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Missing this during home maintenance...

Missing this during home maintenance can be costly

By: Courtney Ingle - February 1, 2023

Roof maintenance is key to making sure your home is in its best condition now and in the future.

Homeowners know that owning a house means much more than just signing papers and moving in. The home needs to be maintained in order to stay in tip-top shape for years to come, as well as maintain its resale value. 

However, many miss one of the biggest sources of home repair expenses when giving their home a look over to see if something needs to be patched up. 

“A roof is a wear item,” said Eddie Coleman, General Manager for Complete Exteriors in Pearl. “It wears out, especially with Mississippi weather.” 

It is no secret that a roof is one of the most expensive things to replace when it comes to a home, and prices have dramatically increased in recent years. 

In early 2020, a roof replacement could run as much as $14,000. 

“You’re easily looking at nearly $20,000 for a new roof,” said Coleman. “Or up to $25,000.” 

Roof maintenance doesn’t have to cost an arm and a leg

Eddie Coleman

There are a few simple steps that could help a homeowner spot a problem before it becomes a massive issue. 

“Have your roof inspected once a year,” said Coleman. “Many reputable companies will do this for free, because they’re trying to win your business if you were to need their services. Any roofing company worth anything will want to earn your business, and a free inspection is one way to do it.” 

A yearly inspection may allow for smaller issues with your roof to be caught before there’s a major issue, but it also provides context for your home insurance company. 

“So let’s say we come out this year, and we don’t find an issue,” said Coleman. “We can save those photos and reports, and when we come out next year, if there’s a problem, we can show at least a bit of a timeline of when the problem came up.” 

This can be a massive aid to the wallet when it comes to filing a home insurance claim for your roof.

“Many of our roof replacements and repairs are actually paid for by home insurance claims,” said Coleman. 

Keep that roof clean 

“A roof is a system, and it is designed to get water from the roof to the ground as quickly as possible,” said Coleman. “So, you don’t want anything in the way.”

This means removing leaves and debris from any nooks and crannies in the roof. 

“If you have leaves and debris in those valleys on your roof, water can eventually dam up and seep beneath the shingles,” Coleman said.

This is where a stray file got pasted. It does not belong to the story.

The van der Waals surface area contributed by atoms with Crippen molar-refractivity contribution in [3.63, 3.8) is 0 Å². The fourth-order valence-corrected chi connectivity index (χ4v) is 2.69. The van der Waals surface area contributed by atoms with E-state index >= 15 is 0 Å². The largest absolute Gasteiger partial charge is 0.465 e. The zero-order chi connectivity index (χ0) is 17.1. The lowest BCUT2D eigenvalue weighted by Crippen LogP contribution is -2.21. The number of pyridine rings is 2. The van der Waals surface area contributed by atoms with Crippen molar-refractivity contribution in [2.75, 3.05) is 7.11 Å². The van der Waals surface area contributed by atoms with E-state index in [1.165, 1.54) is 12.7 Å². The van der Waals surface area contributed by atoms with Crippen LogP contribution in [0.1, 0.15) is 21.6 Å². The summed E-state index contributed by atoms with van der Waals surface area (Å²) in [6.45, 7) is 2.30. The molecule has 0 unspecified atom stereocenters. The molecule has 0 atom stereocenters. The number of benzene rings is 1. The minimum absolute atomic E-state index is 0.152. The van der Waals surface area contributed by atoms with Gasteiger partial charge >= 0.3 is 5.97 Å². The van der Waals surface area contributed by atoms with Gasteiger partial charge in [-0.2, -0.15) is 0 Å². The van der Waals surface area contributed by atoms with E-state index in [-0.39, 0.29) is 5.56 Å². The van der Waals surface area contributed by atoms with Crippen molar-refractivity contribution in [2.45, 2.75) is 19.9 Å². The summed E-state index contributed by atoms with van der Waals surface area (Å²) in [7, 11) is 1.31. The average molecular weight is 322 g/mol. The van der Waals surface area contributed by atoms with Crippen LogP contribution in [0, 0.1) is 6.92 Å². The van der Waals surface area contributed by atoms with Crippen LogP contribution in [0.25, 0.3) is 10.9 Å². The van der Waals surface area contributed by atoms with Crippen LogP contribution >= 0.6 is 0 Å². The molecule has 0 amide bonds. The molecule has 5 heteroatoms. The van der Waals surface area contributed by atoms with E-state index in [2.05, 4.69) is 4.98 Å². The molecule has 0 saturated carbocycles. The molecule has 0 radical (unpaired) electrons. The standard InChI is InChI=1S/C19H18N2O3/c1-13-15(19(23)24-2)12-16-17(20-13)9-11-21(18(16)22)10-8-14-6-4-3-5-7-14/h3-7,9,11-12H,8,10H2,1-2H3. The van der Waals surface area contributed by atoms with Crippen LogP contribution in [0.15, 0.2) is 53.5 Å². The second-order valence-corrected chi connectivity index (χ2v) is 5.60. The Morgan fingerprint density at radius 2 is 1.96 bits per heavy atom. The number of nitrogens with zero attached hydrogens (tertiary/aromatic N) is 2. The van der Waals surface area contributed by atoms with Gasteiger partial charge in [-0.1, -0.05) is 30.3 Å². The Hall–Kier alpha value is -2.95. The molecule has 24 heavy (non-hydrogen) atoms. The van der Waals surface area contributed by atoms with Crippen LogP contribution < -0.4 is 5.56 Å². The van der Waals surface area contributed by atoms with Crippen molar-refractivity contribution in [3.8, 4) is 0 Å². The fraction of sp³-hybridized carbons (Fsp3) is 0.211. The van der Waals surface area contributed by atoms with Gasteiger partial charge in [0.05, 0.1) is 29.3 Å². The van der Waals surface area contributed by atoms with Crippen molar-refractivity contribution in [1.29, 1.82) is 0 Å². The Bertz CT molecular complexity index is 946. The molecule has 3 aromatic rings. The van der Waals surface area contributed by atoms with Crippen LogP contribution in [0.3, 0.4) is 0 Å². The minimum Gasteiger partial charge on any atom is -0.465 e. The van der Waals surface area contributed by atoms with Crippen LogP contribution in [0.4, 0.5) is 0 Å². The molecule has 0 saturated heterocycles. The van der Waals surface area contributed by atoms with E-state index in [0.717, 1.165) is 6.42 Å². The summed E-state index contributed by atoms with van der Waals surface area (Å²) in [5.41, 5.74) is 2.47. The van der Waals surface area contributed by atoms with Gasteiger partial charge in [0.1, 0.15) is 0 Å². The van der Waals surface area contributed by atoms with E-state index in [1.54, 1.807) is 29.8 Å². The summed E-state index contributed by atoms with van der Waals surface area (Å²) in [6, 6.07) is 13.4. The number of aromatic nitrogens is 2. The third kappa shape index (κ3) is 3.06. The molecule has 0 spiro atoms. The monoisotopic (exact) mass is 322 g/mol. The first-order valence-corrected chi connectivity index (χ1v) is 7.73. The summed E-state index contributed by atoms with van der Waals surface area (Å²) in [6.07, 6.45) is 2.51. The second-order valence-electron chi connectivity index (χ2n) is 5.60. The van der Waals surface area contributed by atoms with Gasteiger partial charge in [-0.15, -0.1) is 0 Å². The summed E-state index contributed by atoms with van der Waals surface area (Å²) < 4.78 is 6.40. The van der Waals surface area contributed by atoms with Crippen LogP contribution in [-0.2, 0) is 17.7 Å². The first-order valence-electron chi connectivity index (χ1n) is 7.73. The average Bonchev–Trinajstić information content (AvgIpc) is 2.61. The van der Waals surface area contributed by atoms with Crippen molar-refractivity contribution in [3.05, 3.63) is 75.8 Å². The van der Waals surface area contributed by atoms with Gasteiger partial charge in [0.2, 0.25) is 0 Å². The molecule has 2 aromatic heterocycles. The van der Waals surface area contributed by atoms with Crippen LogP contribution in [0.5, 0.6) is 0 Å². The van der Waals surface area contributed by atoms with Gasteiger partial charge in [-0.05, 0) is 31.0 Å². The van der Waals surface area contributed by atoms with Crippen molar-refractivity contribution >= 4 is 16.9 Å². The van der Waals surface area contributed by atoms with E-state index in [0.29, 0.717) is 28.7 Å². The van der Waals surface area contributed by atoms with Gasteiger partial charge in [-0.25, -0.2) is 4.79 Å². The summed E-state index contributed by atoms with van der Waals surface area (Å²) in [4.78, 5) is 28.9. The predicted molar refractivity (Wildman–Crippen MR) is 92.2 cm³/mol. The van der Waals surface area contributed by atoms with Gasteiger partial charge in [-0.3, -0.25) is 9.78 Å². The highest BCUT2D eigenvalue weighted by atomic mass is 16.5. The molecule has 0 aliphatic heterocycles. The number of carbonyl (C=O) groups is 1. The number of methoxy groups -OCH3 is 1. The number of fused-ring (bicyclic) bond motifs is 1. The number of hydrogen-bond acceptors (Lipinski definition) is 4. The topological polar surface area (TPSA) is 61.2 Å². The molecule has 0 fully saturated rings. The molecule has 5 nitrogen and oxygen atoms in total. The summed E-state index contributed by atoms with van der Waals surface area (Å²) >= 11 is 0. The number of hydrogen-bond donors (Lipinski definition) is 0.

Algae and moss can even begin to grow in those valleys if left stagnant for too long, which can hold even more moisture in crevices. 

Hire help for cleaning off the roof if it is too risky or physically not possible to do yourself. 

“Make sure you have someone you can trust though,” said Coleman. “It shouldn’t be an expensive deal to have someone blow off those valleys and clean the gutters.” 

Pay attention 

Coleman said keep an eye out for stains on the ceiling but not just in your commonly used areas. 

“You’ll notice a ceiling stain in your living room pretty quickly,” said Coleman. “Make sure you’re looking into your attic, and also into that back closet that you use for storage. Don’t forget those areas where it could be a big problem if it is forgotten about.” 

Check for how water is running off the roof. If there are gutters, make sure the water is following the gutter system, and not pouring out at the seams. If it is, it could mean that either the gutters are too small, backed up, or damaged. 

“The standard for gutters used to be five-inch-wide gutters,” said Coleman. “But now it is six-inch gutters. That extra inch goes a long way to getting the water away from that roof.” 

If the gutters are old, bent in places or not up to the six-inch standard, it may be time for an upgrade. 

“You’ll also want to look for wood rot,” Coleman added. “Wood rot, especially along the soffits and fascia, could mean water is getting there from underneath the roof. That can be an expensive problem.”

Do your homework at hire time 

After the routine maintenance has been done, and a problem has been detected, it is time to bring in a professional. 

Coleman said that qualifying the contractors is a very important step. Skipping it could be costly. 

“Some contractors will use salvage items,” said Coleman. “That can be bad news. Or maybe they have a low rating with only five reviews. You could be setting yourself up for trouble.” 

While many of the notable roofers are responsible, certified, and use quality materials, there are others who will be a wolf in sheep’s clothing. 

“Make sure they are partnered and certified,” said Coleman. “For example, we are GAF Master Elite Certified, which is the highest certification GAF offers. Verify who the contractor is partnered and certified with.” 

Double checking references can also save coin, time, and a headache when hiring a contractor. 

“Look, word of mouth is your top salesman. A satisfied customer is your top salesman,” said Coleman. “Check the Better Business Bureau ratings. Check Facebook and Google Reviews. Make sure they are insured.”

Asking four or five questions can spare you money and bad advice. 

“Ask who the supplier is, ask about the drip edge, the ice and water shield, everything,” said Coleman. “Overall, just hire someone you can trust.”

About the Author(s)
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Courtney Ingle

Courtney Ingle is a freelance writer from Brandon, Mississippi. She has years of journalism experience writing for radio, print, and the web. She and her husband Jeremy have two children, Taylor and Jacob and they are members of Park Place Baptist Church in Pearl, Mississippi.